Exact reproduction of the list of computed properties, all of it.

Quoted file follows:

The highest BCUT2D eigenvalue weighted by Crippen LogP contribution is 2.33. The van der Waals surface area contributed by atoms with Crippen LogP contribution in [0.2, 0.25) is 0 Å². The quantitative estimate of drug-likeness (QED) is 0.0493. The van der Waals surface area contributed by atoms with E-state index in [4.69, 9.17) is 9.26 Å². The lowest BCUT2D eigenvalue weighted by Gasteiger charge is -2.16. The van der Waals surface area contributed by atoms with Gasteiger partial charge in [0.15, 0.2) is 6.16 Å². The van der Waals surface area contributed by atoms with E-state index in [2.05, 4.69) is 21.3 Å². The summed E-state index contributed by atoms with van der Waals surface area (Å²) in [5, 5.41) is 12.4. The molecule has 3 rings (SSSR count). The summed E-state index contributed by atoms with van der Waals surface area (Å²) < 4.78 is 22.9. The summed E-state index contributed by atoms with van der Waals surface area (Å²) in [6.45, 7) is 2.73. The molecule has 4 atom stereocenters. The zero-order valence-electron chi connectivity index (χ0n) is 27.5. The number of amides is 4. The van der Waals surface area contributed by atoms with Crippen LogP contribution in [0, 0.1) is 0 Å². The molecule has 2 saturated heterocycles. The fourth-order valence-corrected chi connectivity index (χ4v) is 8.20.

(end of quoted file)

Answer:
The highest BCUT2D eigenvalue weighted by Crippen LogP contribution is 2.33. The van der Waals surface area contributed by atoms with Crippen LogP contribution in [0.2, 0.25) is 0 Å². The quantitative estimate of drug-likeness (QED) is 0.0493. The van der Waals surface area contributed by atoms with E-state index in [4.69, 9.17) is 9.26 Å². The lowest BCUT2D eigenvalue weighted by Gasteiger charge is -2.16. The van der Waals surface area contributed by atoms with Gasteiger partial charge in [0.15, 0.2) is 6.16 Å². The van der Waals surface area contributed by atoms with E-state index in [2.05, 4.69) is 21.3 Å². The summed E-state index contributed by atoms with van der Waals surface area (Å²) in [5, 5.41) is 12.4. The molecule has 3 rings (SSSR count). The summed E-state index contributed by atoms with van der Waals surface area (Å²) < 4.78 is 22.9. The summed E-state index contributed by atoms with van der Waals surface area (Å²) in [6.45, 7) is 2.73. The molecule has 4 atom stereocenters. The zero-order valence-electron chi connectivity index (χ0n) is 27.5. The number of amides is 4. The van der Waals surface area contributed by atoms with Crippen LogP contribution in [0, 0.1) is 0 Å². The molecule has 2 saturated heterocycles. The fourth-order valence-corrected chi connectivity index (χ4v) is 8.20.